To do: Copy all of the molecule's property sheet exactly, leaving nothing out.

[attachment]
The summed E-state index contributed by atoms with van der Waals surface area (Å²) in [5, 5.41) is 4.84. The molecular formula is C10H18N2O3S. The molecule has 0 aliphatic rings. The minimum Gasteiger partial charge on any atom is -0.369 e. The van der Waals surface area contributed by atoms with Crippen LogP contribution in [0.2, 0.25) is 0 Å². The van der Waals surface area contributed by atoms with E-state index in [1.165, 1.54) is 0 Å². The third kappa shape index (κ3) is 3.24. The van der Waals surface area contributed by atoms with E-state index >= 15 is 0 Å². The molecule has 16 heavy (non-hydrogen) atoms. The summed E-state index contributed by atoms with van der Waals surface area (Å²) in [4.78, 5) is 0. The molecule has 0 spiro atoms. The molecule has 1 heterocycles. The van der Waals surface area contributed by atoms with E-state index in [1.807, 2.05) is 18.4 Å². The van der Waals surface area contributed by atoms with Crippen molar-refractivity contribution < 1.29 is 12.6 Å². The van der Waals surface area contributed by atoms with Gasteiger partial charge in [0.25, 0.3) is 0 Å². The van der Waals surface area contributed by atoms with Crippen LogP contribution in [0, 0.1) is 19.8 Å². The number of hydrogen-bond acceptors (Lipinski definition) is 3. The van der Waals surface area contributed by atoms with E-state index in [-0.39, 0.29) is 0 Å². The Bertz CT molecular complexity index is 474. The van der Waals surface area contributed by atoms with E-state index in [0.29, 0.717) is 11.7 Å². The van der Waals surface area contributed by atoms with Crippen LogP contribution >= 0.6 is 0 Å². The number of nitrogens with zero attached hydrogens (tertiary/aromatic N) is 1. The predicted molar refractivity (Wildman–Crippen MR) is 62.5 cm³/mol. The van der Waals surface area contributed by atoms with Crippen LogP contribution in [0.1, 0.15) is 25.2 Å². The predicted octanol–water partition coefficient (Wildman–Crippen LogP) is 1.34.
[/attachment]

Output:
The summed E-state index contributed by atoms with van der Waals surface area (Å²) in [5, 5.41) is 4.84. The molecular formula is C10H18N2O3S. The molecule has 0 aliphatic rings. The minimum Gasteiger partial charge on any atom is -0.369 e. The van der Waals surface area contributed by atoms with Crippen LogP contribution in [0.2, 0.25) is 0 Å². The van der Waals surface area contributed by atoms with E-state index in [1.165, 1.54) is 0 Å². The third kappa shape index (κ3) is 3.24. The van der Waals surface area contributed by atoms with E-state index >= 15 is 0 Å². The molecule has 16 heavy (non-hydrogen) atoms. The summed E-state index contributed by atoms with van der Waals surface area (Å²) in [4.78, 5) is 0. The molecule has 0 spiro atoms. The molecule has 1 heterocycles. The van der Waals surface area contributed by atoms with E-state index in [1.807, 2.05) is 18.4 Å². The van der Waals surface area contributed by atoms with Crippen molar-refractivity contribution < 1.29 is 12.6 Å². The van der Waals surface area contributed by atoms with Gasteiger partial charge in [0.25, 0.3) is 0 Å². The van der Waals surface area contributed by atoms with Crippen LogP contribution in [0, 0.1) is 19.8 Å². The number of hydrogen-bond acceptors (Lipinski definition) is 3. The van der Waals surface area contributed by atoms with E-state index in [-0.39, 0.29) is 0 Å². The Bertz CT molecular complexity index is 474. The van der Waals surface area contributed by atoms with E-state index in [0.29, 0.717) is 11.7 Å². The van der Waals surface area contributed by atoms with Crippen LogP contribution >= 0.6 is 0 Å². The number of nitrogens with zero attached hydrogens (tertiary/aromatic N) is 1. The predicted molar refractivity (Wildman–Crippen MR) is 62.5 cm³/mol. The van der Waals surface area contributed by atoms with Crippen LogP contribution in [0.1, 0.15) is 25.2 Å². The predicted octanol–water partition coefficient (Wildman–Crippen LogP) is 1.34.